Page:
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Peak oil by 2030? It’s possible, but we won’t know until much later

The International Energy Agency's forecast sparked a strong reaction, but oil, gas and coal are in very different places

Iraqi oil workers at the Al Tuba field in Basra. The IEA believes the rise of competitive alternatives to fossil fuels will reverse demand Reuters
Iraqi oil workers at the Al Tuba field in Basra. The IEA believes the rise of competitive alternatives to fossil fuels will reverse demand

The exact date of “peak oil” – when global demand will start to slump – has been hotly contested for decades.

British energy giant BP once claimed this tipping point would be reached in 2020. However worldwide demand this year is set to reach 101.8 million barrels per day, up from 100.8 million bpd in 2019. 

Last week the International Energy Agency weighed in. The Paris-based oracle says demand for oil, gas and coal will start falling permanently before 2030.

The agency’s executive director Fatih Birol, writing in the Financial Times, points to three key drivers: first, the rise of competitive alternatives to fossil fuels, notably renewable energy, electric vehicles, heat pumps and, in China, nuclear power.

Second, the slowing of the Chinese economy, which drove the remarkable surge in coal and oil use over two decades from 2003. Third, Europe’s attempts to get off gas – Russian gas in particular – following Moscow’s invasion of Ukraine.

These are strong factors, especially given the accelerating pace of technological change and the urgency of tackling greenhouse gas emissions.

Solar power, in particular, is set for a remarkable boom over the next few years, with its global installed capacity likely to double over 2023 to 2024.

Electric vehicles are reaching take-off: 5 percent of new-car sales, identified as a crucial tipping point, was achieved in the US last year. Twenty-four countries have now passed that level.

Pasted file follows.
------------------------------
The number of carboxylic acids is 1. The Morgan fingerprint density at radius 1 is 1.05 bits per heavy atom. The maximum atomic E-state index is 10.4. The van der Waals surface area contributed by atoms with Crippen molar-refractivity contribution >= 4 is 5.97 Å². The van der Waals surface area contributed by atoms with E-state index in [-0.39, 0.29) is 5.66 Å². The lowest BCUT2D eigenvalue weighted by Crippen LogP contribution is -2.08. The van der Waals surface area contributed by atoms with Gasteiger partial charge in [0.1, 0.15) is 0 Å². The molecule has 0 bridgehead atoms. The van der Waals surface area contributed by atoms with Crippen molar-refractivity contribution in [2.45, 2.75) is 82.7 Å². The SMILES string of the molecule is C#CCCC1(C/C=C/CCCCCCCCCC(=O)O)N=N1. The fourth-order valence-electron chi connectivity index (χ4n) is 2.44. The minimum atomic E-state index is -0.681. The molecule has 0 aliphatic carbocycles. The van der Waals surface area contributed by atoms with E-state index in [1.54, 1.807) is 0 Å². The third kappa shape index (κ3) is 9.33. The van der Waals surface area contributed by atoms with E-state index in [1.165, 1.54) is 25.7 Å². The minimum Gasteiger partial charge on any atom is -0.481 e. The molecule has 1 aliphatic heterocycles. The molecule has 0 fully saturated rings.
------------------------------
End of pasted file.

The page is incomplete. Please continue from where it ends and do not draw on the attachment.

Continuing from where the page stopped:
Opec, not surprisingly, responded strongly. The Vienna-based oil exporters’ group said “consistent and data-based forecasts do not support this assertion” and criticised “an extremely risky and impractical narrative”.

Its confidence is understandable. World oil demand was unusually slow in 2019, which perhaps misled BP, and it fell precipitously in the pandemic year of 2020.

Other than that, and the recessionary years of 2008-9 and 1998, oil demand has risen at least 800,000 barrels per day every year for the past three decades. 

Coal’s demise has been repeatedly foretold, but in fact its use has been on a bumpy plateau since 2011. For gas, the cleanest and newest of the fossil fuels, consumption has fallen in just four of the years since 1966: those years are 2022, because of the Russian shut-off, 2020, 2009 and 1997.

The case for coal and gas

So, the end to growth for all three fossil fuels in the same decade would be a remarkable turnaround. We can say with confidence that, if there is a major Chinese economic crisis or recession, fossil fuel demand will indeed decline. India and the smaller Asian emerging economies will not be enough to drive expansion on their own.